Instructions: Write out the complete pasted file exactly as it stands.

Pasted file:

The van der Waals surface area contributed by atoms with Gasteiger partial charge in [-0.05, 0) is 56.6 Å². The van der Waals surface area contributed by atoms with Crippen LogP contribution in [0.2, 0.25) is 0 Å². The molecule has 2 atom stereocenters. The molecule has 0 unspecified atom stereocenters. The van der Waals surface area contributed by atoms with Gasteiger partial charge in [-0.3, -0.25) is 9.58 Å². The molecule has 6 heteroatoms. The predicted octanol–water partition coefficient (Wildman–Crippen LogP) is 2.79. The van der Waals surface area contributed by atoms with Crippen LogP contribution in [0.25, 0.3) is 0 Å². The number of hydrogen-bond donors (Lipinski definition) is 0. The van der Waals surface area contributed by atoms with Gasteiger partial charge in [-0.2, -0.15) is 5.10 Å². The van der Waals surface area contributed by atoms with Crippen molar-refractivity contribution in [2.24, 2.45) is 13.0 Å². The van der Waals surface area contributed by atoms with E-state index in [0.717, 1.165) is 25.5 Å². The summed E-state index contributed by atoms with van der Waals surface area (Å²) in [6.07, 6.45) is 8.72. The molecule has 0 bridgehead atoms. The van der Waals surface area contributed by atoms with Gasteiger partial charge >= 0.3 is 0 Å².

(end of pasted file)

The van der Waals surface area contributed by atoms with Gasteiger partial charge in [-0.05, 0) is 56.6 Å². The van der Waals surface area contributed by atoms with Crippen LogP contribution in [0.2, 0.25) is 0 Å². The molecule has 2 atom stereocenters. The molecule has 0 unspecified atom stereocenters. The van der Waals surface area contributed by atoms with Gasteiger partial charge in [-0.3, -0.25) is 9.58 Å². The molecule has 6 heteroatoms. The predicted octanol–water partition coefficient (Wildman–Crippen LogP) is 2.79. The van der Waals surface area contributed by atoms with Crippen LogP contribution in [0.25, 0.3) is 0 Å². The number of hydrogen-bond donors (Lipinski definition) is 0. The van der Waals surface area contributed by atoms with Gasteiger partial charge in [-0.2, -0.15) is 5.10 Å². The van der Waals surface area contributed by atoms with Crippen molar-refractivity contribution in [2.24, 2.45) is 13.0 Å². The van der Waals surface area contributed by atoms with E-state index in [0.717, 1.165) is 25.5 Å². The summed E-state index contributed by atoms with van der Waals surface area (Å²) in [6.07, 6.45) is 8.72. The molecule has 0 bridgehead atoms. The van der Waals surface area contributed by atoms with Gasteiger partial charge >= 0.3 is 0 Å².